1703 32nd Street, NW
Dear Mr. Steen:
In its meeting of 18 November, the Commission of Fine Arts reviewed and approved a concept design for replacement of the orangery skylights and an adjacent addition at Dumbarton Oaks, 1703 32nd Street, NW (case number OG 11-007). The Commission's approval was consistent with the report of the Old Georgetown Board (enclosed).
The Commission supported the intention to match as closely as possible the skylight details of the 1927 design by McKim, Mead & White. While the Commission members expressed concern that the addition would reduce the size of the Green Garden terrace, they accepted the operational needs of the institution and considered the design well resolved.
As always, the staff is available to assist you with the next submission.
/s/Thomas E. Luebke, AIA
Michael Steen, Director of Facilities
Dumbarton Oaks Research Library and Collection
1703 32nd Street, NW
Washington, DC 20007
cc: William Spack, Cox Graae + Spack Architects
Enclosure: Report of the Old Georgetown Board, 18 November 2010
REPORT: At its meeting of 4 November, the Old Georgetown Board reviewed and approved the concept design for renovation associated with the orangery at Dumbarton Oaks. The scope includes replacement of the 1980s skylight system and an addition for an ADA restroom and expanded pantry.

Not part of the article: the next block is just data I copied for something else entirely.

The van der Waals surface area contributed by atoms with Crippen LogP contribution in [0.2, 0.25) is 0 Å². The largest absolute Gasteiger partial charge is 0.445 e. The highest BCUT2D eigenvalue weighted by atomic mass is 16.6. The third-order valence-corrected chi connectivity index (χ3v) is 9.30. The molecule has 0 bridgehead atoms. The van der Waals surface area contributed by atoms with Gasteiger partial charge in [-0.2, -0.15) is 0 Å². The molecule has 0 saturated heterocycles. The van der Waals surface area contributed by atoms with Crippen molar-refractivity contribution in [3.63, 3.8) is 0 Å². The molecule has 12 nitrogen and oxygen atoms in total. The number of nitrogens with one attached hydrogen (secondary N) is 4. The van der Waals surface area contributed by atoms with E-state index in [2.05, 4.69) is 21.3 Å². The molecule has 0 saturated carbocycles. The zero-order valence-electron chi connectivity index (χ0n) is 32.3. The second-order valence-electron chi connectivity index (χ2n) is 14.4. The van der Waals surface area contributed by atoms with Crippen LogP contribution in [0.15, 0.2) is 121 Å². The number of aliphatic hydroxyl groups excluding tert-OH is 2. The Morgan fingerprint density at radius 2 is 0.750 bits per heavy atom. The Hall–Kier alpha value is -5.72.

The orangery dates from ca. 1810. Robert and Mildred Bliss retained McKim, Mead & White to reconstruct the roof in 1927. Their drawings called for skylights with wood mullions at 3'-6" on center with five vertical muntins. As built, the mullions were 2'-4" on center with three vertical muntins and lapped glass, typical glazing for greenhouses of this era. In 1983, the skylights were replaced with aluminum skylights at 3'-6" on center and no muntins.
The proposal calls for replacing the 1983 work and reintroducing the 2'-4" muntin configuration. The new skylights would be aluminum with double-insulated single-light glass. Profiles would closely resemble the McKim, Mead & White design with wood applied to the interior face of the mullions and muntins.
The proposed addition would extend from the hyphen that links the orangery to the main residence, and into the terrace of the Green Garden. It would fill a void between the projecting bay window of the main residence and the brick hyphen. Details and materials of the brick hyphen would be replicated in the addition and the existing doors would be relocated in the new openings.
The gardens at Dumbarton Oaks are the most important resource in the Georgetown historic district; designed by Beatrix Farrand, they are of national significance. The architectural history of the building is one of alterations and the accretion of additions; the current proposal is consistent with this pattern. The proposed addition works well in plan and elevation as it aligns with existing elements, replicates detailing, and incorporates reveals where new walls meet old walls.
RECOMMENDATION: No objection to concept design for an addition to the orangery hyphen and skylight replacement at the orangery as documented in drawings dated 28 October 2010. File new submission of working drawings with permit application for review by the Commission.